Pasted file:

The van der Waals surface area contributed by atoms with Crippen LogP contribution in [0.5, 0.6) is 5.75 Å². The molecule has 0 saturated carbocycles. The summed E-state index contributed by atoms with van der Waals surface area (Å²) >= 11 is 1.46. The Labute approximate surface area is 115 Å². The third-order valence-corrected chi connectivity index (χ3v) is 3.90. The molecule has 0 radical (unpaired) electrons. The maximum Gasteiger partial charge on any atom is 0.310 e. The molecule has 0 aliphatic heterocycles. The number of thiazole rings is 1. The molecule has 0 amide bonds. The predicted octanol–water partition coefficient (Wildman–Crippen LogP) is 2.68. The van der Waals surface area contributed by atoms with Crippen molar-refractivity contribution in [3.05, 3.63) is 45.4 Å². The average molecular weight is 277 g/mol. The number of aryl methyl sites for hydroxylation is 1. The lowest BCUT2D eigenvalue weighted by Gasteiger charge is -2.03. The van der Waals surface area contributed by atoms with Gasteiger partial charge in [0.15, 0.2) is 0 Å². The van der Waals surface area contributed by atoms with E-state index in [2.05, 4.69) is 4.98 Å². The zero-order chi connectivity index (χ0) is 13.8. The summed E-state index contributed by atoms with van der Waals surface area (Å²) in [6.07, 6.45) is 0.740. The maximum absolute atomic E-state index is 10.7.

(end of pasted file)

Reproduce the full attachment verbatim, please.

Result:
The van der Waals surface area contributed by atoms with Crippen LogP contribution in [0.5, 0.6) is 5.75 Å². The molecule has 0 saturated carbocycles. The summed E-state index contributed by atoms with van der Waals surface area (Å²) >= 11 is 1.46. The Labute approximate surface area is 115 Å². The third-order valence-corrected chi connectivity index (χ3v) is 3.90. The molecule has 0 radical (unpaired) electrons. The maximum Gasteiger partial charge on any atom is 0.310 e. The molecule has 0 aliphatic heterocycles. The number of thiazole rings is 1. The molecule has 0 amide bonds. The predicted octanol–water partition coefficient (Wildman–Crippen LogP) is 2.68. The van der Waals surface area contributed by atoms with Crippen molar-refractivity contribution in [3.05, 3.63) is 45.4 Å². The average molecular weight is 277 g/mol. The number of aryl methyl sites for hydroxylation is 1. The lowest BCUT2D eigenvalue weighted by Gasteiger charge is -2.03. The van der Waals surface area contributed by atoms with Gasteiger partial charge in [0.15, 0.2) is 0 Å². The van der Waals surface area contributed by atoms with E-state index in [2.05, 4.69) is 4.98 Å². The zero-order chi connectivity index (χ0) is 13.8. The summed E-state index contributed by atoms with van der Waals surface area (Å²) in [6.07, 6.45) is 0.740. The maximum absolute atomic E-state index is 10.7.